A new report examining the reasons behind the cost escalation at the national children’s hospital has found that a lack of early-warning systems left the paediatric board unable to lessen €450 million increase in the project’s cost.
The report by Mazars, the final version of which was issued on December 17th, 2018, was commissioned by the National Paediatric Hospital Development Board.
The report, which has been seen by The Irish Times, finds that the project's "fundamental systems and checks and balances failed to protect the board from a large sudden increase in the cost of construction".
It found that the capital cost budgeting process “failed to determine and therefore secure the necessary capital budget” from the beginning of the process. The budgeting process “failed to properly estimate the likely future costs of the project within the stated contingency limits”.
It also found that “because of the lack of early warning that the capital budget was under pressure, the NPHDB executive were provided with little opportunity to manage or mitigate the cost escalation”.
The spike in costs has also “exposed the project to significant reputational risk”, the document states.
It pointed towards delays in finalising the design plans of the hospital which delayed the emergence of the cost escalation, although it was not a significant contributory factor in causing the increase.
It also found that early plans to make savings were not fully realised and furthermore, “notwithstanding the good working relationship between the design team and the NPHDB executive, the design team did not highlight or signal the looming capital budget overrun”.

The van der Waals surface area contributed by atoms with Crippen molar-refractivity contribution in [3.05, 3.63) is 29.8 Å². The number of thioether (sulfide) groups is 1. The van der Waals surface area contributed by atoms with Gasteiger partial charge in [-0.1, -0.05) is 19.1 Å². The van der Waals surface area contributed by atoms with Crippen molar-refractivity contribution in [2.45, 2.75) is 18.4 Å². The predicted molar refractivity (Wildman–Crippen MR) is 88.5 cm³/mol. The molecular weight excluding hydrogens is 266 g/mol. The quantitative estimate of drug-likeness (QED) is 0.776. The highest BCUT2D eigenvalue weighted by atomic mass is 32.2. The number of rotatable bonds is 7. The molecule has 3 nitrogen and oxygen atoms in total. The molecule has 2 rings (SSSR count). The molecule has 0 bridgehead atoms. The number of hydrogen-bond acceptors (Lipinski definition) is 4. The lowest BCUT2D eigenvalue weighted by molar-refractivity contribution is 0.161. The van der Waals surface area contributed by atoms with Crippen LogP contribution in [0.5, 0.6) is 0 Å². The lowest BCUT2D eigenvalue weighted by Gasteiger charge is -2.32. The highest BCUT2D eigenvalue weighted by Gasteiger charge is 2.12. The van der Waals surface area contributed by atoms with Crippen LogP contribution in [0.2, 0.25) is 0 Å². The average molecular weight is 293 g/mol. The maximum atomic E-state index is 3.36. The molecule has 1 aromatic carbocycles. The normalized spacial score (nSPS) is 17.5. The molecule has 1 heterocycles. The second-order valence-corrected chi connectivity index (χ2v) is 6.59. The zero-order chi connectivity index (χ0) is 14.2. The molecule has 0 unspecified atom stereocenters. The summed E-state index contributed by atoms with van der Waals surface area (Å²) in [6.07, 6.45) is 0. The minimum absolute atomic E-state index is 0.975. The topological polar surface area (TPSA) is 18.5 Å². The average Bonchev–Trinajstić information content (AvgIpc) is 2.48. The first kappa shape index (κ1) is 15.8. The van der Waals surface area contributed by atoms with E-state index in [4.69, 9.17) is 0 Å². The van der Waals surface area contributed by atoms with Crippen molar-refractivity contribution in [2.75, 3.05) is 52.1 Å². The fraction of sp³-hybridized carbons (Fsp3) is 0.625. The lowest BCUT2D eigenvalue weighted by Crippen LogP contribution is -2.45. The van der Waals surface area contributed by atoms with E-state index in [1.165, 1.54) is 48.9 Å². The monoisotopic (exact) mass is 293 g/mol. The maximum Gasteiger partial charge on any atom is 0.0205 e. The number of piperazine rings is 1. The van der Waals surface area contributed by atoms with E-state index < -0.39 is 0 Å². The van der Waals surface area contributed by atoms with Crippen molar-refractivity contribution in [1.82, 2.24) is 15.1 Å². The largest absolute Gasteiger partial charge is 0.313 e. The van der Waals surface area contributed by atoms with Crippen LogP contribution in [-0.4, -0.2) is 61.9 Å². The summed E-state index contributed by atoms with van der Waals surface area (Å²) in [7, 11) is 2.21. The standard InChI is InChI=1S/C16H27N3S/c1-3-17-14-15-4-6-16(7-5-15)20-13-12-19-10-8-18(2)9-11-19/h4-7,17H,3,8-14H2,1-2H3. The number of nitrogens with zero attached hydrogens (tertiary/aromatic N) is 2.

The report found “a variance of this magnitude would also suggest that the interface and working arrangements between the design team, the executive and the board’s governance of the project should be reviewed to determine the suitability and robustness of the oversight and governance activities” as the project enters its next phase.
The report also recommends the capital project organisational structure be “reviewed and changed, where necessary, to ensure that the specific capital budgetary control systems properly operate in terms of design, process and reporting”.
“The responsibilities for the operations of this system should be crystal clear.”
Furthermore, those responsible for the oversight of the project should complete a report on what the total cost will be to complete the exercise, and this should be reviewed on a quarterly basis.
Meanwhile, the chairman of the Oireachtas health committee has accused the Department of Health and Department of Public Expenditure of being “detached and disconnected” from the project, despite their officials sitting on the development board and various oversight bodies.
Dr Michael Harty said it was incumbent on the Department of Public Expenditure, whose officials have not appeared before the health committee, to explain its involvement.
Dr Harty said administrative and political lessons had to be learned from the scandal. “Political decisions which go wrong have serious consequences for the health of patients. The nation has been let down by those entrusted to manage its health service. Efficient management of resources, accountability and transparency are still distant aspirations.”
The cost of the project will ultimate rise above the current €1.43 billion, he predicted. The location, on a confined brownfield site at St James’s Hospital, also “undoubtedly” contributed to the costs.